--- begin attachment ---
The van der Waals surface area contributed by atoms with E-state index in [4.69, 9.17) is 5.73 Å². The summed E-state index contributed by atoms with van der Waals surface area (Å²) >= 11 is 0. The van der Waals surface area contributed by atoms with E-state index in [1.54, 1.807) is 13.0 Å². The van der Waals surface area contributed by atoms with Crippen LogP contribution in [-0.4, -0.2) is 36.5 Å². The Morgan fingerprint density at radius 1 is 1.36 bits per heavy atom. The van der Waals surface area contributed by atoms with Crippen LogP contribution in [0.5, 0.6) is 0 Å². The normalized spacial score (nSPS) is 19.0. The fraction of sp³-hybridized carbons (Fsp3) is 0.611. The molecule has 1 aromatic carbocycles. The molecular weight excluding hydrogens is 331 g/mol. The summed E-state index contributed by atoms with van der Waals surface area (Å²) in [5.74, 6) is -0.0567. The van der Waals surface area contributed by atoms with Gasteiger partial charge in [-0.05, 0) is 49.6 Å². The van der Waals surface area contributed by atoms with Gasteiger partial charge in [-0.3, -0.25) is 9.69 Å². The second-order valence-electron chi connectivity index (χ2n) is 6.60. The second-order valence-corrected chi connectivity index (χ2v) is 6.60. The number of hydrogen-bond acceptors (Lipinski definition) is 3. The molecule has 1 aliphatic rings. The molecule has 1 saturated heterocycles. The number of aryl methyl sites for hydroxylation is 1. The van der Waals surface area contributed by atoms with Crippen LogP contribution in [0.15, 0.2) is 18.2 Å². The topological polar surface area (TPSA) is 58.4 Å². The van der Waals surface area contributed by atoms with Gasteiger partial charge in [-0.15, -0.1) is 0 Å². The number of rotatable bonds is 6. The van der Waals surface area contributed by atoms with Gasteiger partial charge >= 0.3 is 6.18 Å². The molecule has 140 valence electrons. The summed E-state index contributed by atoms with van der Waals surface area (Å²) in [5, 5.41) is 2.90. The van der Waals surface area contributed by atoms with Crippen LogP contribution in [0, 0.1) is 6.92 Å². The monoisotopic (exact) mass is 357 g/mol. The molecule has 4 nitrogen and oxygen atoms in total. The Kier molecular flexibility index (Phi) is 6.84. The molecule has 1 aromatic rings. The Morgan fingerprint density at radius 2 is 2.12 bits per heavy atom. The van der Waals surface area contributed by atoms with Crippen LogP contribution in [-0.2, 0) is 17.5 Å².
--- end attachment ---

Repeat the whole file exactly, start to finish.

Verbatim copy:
The van der Waals surface area contributed by atoms with E-state index in [4.69, 9.17) is 5.73 Å². The summed E-state index contributed by atoms with van der Waals surface area (Å²) >= 11 is 0. The van der Waals surface area contributed by atoms with E-state index in [1.54, 1.807) is 13.0 Å². The van der Waals surface area contributed by atoms with Crippen LogP contribution in [-0.4, -0.2) is 36.5 Å². The Morgan fingerprint density at radius 1 is 1.36 bits per heavy atom. The van der Waals surface area contributed by atoms with Crippen LogP contribution in [0.5, 0.6) is 0 Å². The normalized spacial score (nSPS) is 19.0. The fraction of sp³-hybridized carbons (Fsp3) is 0.611. The molecule has 1 aromatic carbocycles. The molecular weight excluding hydrogens is 331 g/mol. The summed E-state index contributed by atoms with van der Waals surface area (Å²) in [5.74, 6) is -0.0567. The van der Waals surface area contributed by atoms with Gasteiger partial charge in [-0.05, 0) is 49.6 Å². The van der Waals surface area contributed by atoms with Gasteiger partial charge in [-0.3, -0.25) is 9.69 Å². The second-order valence-electron chi connectivity index (χ2n) is 6.60. The second-order valence-corrected chi connectivity index (χ2v) is 6.60. The number of hydrogen-bond acceptors (Lipinski definition) is 3. The molecule has 1 aliphatic rings. The molecule has 1 saturated heterocycles. The number of aryl methyl sites for hydroxylation is 1. The van der Waals surface area contributed by atoms with Crippen LogP contribution in [0.15, 0.2) is 18.2 Å². The topological polar surface area (TPSA) is 58.4 Å². The van der Waals surface area contributed by atoms with Gasteiger partial charge in [-0.15, -0.1) is 0 Å². The number of rotatable bonds is 6. The van der Waals surface area contributed by atoms with Gasteiger partial charge >= 0.3 is 6.18 Å². The molecule has 140 valence electrons. The summed E-state index contributed by atoms with van der Waals surface area (Å²) in [5, 5.41) is 2.90. The van der Waals surface area contributed by atoms with Crippen LogP contribution in [0, 0.1) is 6.92 Å². The monoisotopic (exact) mass is 357 g/mol. The molecule has 4 nitrogen and oxygen atoms in total. The Kier molecular flexibility index (Phi) is 6.84. The molecule has 1 aromatic rings. The Morgan fingerprint density at radius 2 is 2.12 bits per heavy atom. The van der Waals surface area contributed by atoms with Crippen LogP contribution in [-0.2, 0) is 17.5 Å².